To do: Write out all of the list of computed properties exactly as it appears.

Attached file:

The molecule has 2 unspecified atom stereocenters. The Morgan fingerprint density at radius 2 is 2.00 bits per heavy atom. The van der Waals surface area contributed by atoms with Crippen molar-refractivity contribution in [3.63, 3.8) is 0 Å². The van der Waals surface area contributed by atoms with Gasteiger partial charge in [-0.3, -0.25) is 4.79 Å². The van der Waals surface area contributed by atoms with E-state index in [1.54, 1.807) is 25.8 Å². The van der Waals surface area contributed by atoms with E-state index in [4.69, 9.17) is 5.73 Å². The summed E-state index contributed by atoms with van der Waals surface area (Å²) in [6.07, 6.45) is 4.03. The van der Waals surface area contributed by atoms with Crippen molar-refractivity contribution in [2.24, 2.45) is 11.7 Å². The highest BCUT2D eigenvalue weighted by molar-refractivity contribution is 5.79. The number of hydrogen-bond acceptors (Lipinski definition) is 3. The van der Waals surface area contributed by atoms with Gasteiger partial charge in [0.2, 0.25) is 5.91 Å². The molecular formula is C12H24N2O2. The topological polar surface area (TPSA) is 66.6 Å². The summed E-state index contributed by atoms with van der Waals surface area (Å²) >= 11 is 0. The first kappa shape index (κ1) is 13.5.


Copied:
The molecule has 2 unspecified atom stereocenters. The Morgan fingerprint density at radius 2 is 2.00 bits per heavy atom. The van der Waals surface area contributed by atoms with Crippen molar-refractivity contribution in [3.63, 3.8) is 0 Å². The van der Waals surface area contributed by atoms with Gasteiger partial charge in [-0.3, -0.25) is 4.79 Å². The van der Waals surface area contributed by atoms with E-state index in [1.54, 1.807) is 25.8 Å². The van der Waals surface area contributed by atoms with E-state index in [4.69, 9.17) is 5.73 Å². The summed E-state index contributed by atoms with van der Waals surface area (Å²) in [6.07, 6.45) is 4.03. The van der Waals surface area contributed by atoms with Crippen molar-refractivity contribution in [2.24, 2.45) is 11.7 Å². The highest BCUT2D eigenvalue weighted by molar-refractivity contribution is 5.79. The number of hydrogen-bond acceptors (Lipinski definition) is 3. The van der Waals surface area contributed by atoms with Gasteiger partial charge in [0.2, 0.25) is 5.91 Å². The molecular formula is C12H24N2O2. The topological polar surface area (TPSA) is 66.6 Å². The summed E-state index contributed by atoms with van der Waals surface area (Å²) >= 11 is 0. The first kappa shape index (κ1) is 13.5.